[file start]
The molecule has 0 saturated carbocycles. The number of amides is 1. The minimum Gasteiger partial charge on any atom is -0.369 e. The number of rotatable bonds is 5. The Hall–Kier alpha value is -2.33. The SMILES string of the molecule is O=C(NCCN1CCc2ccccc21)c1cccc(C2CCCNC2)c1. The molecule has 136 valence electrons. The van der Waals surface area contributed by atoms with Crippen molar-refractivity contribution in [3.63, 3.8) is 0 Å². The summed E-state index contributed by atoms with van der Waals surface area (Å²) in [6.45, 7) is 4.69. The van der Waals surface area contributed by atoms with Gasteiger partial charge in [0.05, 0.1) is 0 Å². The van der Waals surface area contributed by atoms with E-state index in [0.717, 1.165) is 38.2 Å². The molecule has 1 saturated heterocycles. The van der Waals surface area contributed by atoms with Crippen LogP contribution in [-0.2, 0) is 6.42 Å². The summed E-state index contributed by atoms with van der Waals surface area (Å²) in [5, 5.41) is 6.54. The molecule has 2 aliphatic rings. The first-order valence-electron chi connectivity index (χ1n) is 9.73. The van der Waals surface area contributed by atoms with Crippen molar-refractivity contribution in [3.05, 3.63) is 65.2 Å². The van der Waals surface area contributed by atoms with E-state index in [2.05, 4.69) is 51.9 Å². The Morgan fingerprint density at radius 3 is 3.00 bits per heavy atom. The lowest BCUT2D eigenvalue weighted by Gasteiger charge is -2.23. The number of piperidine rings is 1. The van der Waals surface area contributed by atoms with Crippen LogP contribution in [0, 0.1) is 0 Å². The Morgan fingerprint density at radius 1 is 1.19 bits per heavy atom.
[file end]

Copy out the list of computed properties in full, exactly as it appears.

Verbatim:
The molecule has 0 saturated carbocycles. The number of amides is 1. The minimum Gasteiger partial charge on any atom is -0.369 e. The number of rotatable bonds is 5. The Hall–Kier alpha value is -2.33. The SMILES string of the molecule is O=C(NCCN1CCc2ccccc21)c1cccc(C2CCCNC2)c1. The molecule has 136 valence electrons. The van der Waals surface area contributed by atoms with Crippen molar-refractivity contribution in [3.63, 3.8) is 0 Å². The summed E-state index contributed by atoms with van der Waals surface area (Å²) in [6.45, 7) is 4.69. The van der Waals surface area contributed by atoms with Gasteiger partial charge in [0.05, 0.1) is 0 Å². The van der Waals surface area contributed by atoms with E-state index in [0.717, 1.165) is 38.2 Å². The molecule has 1 saturated heterocycles. The van der Waals surface area contributed by atoms with Crippen LogP contribution in [-0.2, 0) is 6.42 Å². The summed E-state index contributed by atoms with van der Waals surface area (Å²) in [5, 5.41) is 6.54. The molecule has 2 aliphatic rings. The first-order valence-electron chi connectivity index (χ1n) is 9.73. The van der Waals surface area contributed by atoms with Crippen molar-refractivity contribution in [3.05, 3.63) is 65.2 Å². The van der Waals surface area contributed by atoms with E-state index in [2.05, 4.69) is 51.9 Å². The Morgan fingerprint density at radius 3 is 3.00 bits per heavy atom. The lowest BCUT2D eigenvalue weighted by Gasteiger charge is -2.23. The number of piperidine rings is 1. The van der Waals surface area contributed by atoms with Crippen LogP contribution in [0, 0.1) is 0 Å². The Morgan fingerprint density at radius 1 is 1.19 bits per heavy atom.